‘Face blindness’ linked to COVID-19, alarming study says


March 14, 2023 | 3:52 pm

After a bout of COVID-19, Annie was unable to recognize her father’s face, even though she is a part-time portrait artist.

“My father’s voice came from a stranger’s face,” the case study, using only her first name for privacy reasons, told investigators.

It is now believed that Annie’s experience of “face blindness” is the result of long-term COVID-19, which has been linked to other neurological effects, including brain fog, memory problems, and loss of smell and taste.

Annie, 28, is the first and only person known to have face blindness — what experts call prosopagnosia — due to a COVID-19 infection, according to a new peer-reviewed study from Dartmouth College published in the medical journal Cortex.

“Faces are like water in my head,” the customer service representative and part-time performer told the doctors.

Face blindness can also be caused by a stroke, a traumatic brain injury or certain neurological conditions, according to the National Institute of Neurological Disorders and Stroke.

In some cases, it may be present at birth and may run in families.

Face blindness can also be caused by a stroke, a traumatic brain injury or certain neurological conditions, according to the National Institute of Neurological Disorders and Stroke.
Getty Images/Science Photo Library RF

The problem first became apparent to Annie when, two months after recovering from COVID-19, she met her family at a restaurant – only to walk past them twice without recognizing them.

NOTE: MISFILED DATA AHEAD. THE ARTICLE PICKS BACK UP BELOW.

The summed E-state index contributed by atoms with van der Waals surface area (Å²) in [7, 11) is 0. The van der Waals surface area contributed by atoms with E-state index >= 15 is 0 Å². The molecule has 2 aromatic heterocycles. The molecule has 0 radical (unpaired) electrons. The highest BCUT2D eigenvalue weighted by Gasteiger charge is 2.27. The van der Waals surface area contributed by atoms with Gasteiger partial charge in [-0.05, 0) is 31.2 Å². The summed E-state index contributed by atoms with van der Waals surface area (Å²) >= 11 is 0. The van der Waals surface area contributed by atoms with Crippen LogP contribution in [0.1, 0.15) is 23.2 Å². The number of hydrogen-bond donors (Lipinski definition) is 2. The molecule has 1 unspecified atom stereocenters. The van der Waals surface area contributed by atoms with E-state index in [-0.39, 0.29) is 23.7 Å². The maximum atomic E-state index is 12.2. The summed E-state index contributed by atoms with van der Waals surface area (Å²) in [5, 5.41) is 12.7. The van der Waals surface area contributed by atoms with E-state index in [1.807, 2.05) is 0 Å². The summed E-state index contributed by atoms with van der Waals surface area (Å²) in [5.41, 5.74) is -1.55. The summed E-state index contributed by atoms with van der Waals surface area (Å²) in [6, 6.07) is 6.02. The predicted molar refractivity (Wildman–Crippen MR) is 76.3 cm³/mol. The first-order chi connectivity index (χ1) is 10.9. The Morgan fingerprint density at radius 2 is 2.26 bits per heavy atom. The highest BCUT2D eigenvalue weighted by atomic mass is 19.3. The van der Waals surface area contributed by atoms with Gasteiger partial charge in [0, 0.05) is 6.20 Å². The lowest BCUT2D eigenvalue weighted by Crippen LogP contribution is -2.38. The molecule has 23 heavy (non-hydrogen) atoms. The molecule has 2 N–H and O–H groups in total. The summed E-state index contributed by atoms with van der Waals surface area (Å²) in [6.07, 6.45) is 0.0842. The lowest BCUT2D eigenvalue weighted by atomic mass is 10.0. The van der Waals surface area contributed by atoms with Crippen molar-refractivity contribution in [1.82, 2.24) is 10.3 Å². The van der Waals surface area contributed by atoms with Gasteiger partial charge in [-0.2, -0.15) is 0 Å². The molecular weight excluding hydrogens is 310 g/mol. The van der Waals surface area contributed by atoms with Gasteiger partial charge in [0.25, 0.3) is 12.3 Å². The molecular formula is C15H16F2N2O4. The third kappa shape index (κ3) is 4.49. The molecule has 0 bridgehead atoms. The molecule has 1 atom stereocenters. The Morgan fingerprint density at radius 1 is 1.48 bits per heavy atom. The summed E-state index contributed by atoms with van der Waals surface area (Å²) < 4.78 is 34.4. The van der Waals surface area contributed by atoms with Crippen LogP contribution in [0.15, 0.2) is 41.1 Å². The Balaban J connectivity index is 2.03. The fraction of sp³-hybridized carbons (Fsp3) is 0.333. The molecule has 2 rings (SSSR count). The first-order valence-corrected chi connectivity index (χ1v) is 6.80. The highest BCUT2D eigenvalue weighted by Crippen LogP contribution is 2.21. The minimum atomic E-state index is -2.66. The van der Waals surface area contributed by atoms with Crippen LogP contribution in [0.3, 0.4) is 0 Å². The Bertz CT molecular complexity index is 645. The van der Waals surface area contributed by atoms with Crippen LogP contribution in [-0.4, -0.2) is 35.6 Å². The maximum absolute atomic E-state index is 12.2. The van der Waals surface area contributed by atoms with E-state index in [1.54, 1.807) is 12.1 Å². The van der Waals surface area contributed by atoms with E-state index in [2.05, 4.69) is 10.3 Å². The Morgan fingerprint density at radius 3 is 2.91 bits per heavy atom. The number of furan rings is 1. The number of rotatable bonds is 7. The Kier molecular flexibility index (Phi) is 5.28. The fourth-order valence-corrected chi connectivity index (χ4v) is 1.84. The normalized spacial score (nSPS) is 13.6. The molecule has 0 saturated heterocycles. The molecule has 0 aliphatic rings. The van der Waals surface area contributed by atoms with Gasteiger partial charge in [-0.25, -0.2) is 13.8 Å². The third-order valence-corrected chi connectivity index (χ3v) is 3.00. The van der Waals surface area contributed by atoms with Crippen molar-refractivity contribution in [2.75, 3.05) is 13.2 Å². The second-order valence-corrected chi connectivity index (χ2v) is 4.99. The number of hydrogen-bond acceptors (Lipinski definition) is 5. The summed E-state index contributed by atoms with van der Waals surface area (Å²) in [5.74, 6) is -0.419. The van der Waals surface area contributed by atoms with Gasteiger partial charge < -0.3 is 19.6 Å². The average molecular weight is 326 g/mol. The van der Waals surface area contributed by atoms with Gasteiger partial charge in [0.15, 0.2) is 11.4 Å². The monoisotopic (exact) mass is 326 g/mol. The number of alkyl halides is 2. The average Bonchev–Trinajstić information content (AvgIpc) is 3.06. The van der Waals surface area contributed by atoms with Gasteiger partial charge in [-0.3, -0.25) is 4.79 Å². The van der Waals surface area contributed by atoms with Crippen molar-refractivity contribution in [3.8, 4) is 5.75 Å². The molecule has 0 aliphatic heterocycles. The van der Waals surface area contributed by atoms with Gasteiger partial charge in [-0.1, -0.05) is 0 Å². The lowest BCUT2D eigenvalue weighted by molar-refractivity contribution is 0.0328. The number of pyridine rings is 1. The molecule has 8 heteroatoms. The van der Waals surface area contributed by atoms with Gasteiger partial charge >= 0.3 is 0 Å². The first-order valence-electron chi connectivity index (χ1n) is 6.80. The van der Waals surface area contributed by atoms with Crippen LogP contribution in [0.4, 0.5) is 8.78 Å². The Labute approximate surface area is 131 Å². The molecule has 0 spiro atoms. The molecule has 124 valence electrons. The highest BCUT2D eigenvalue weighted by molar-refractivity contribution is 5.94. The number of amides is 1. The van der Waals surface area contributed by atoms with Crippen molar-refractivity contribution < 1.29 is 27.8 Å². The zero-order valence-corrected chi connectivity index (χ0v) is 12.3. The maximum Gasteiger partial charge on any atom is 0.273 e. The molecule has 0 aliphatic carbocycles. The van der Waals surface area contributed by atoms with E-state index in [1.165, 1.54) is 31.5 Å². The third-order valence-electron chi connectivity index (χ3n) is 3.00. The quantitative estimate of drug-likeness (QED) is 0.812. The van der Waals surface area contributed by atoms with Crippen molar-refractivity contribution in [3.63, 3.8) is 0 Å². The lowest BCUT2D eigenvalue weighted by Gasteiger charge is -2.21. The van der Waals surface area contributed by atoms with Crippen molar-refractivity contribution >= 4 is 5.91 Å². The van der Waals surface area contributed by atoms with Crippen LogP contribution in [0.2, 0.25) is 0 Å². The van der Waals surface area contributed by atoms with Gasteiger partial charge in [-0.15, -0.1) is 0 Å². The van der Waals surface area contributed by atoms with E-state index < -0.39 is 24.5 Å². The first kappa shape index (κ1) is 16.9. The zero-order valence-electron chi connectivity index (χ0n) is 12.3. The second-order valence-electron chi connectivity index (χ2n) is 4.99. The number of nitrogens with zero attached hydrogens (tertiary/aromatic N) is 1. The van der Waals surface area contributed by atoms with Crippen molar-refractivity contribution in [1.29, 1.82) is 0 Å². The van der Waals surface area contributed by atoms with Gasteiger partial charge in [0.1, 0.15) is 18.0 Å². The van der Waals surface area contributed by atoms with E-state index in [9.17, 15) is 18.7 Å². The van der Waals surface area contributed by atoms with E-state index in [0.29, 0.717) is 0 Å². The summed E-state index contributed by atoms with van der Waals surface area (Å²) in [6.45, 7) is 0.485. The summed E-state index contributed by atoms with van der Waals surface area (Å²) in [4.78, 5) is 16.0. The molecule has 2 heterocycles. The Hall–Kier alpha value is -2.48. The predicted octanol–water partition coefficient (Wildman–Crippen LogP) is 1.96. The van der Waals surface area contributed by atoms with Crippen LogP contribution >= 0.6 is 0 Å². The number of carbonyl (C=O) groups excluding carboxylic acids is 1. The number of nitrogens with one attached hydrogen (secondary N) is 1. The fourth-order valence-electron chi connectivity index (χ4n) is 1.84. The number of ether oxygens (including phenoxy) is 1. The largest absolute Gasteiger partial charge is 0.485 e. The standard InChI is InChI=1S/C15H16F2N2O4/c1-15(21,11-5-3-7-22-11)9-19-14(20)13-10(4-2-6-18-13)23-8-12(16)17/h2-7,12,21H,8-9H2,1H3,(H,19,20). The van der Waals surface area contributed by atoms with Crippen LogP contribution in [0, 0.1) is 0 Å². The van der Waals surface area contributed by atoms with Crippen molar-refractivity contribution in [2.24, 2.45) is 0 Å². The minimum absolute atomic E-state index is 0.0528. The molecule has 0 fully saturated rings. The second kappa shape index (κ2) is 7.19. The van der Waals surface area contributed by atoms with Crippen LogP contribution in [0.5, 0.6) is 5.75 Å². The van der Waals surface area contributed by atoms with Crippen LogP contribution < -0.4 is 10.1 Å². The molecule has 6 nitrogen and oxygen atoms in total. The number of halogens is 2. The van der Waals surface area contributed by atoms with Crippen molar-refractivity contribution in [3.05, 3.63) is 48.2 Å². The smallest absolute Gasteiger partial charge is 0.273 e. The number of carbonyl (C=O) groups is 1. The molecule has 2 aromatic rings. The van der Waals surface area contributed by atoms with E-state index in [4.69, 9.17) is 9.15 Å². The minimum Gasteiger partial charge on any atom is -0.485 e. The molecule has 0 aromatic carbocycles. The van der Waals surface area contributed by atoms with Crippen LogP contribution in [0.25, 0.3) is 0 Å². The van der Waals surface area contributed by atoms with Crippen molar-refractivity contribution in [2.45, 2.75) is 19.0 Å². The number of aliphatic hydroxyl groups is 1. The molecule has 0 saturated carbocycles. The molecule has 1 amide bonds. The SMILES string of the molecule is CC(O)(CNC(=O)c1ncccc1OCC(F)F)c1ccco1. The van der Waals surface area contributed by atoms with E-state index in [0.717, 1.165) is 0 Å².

She now has to rely on voices to recognize the friends and family standing right in front of her.

She also lives with navigation problems: It’s now hard to find her way around her favorite grocery store, she has trouble finding her car in a parking lot, and she sometimes realizes she’s driving in the wrong direction on once-familiar routes.

“The combination of prosopagnosia and navigational disabilities that Annie had caught our attention because the two deficits often go hand-in-hand after someone has had brain damage or developmental disabilities,” says Brad Duchaine of the Social Perception Lab at Dartmouth. College in a statement.

Duchaine and other researchers published Annie’s case study in the journal bark. “Our study highlights the types of perceptual difficulties with facial recognition and navigation that may be caused by COVID-19,” says Duchaine. “It’s something people should be aware of, especially doctors and other healthcare professionals.”

Last year, President Joe Biden’s administration announced a lengthy investigation into COVID-19 amid estimates that it may affect as many as one in three people who have had the coronavirus.

“The administration recognizes that the COVID-19 pandemic has brought new members of the disability community and has had a tremendous impact on people with disabilities,” the White House said in a statement at the time.

The initiative is aimed at improving care and support, improving education and outreach and advancing research, Xavier Becerra, Secretary of Health and Human Services, said at a briefing of the COVID-19 response team.

“Long COVID is real and there is still so much we don’t know about it,” Becerra added. “Millions of Americans may be struggling with lingering health effects ranging from things that are easier to notice, such as difficulty breathing or an irregular heartbeat, to less obvious but potentially serious conditions related to the brain or mental health.”

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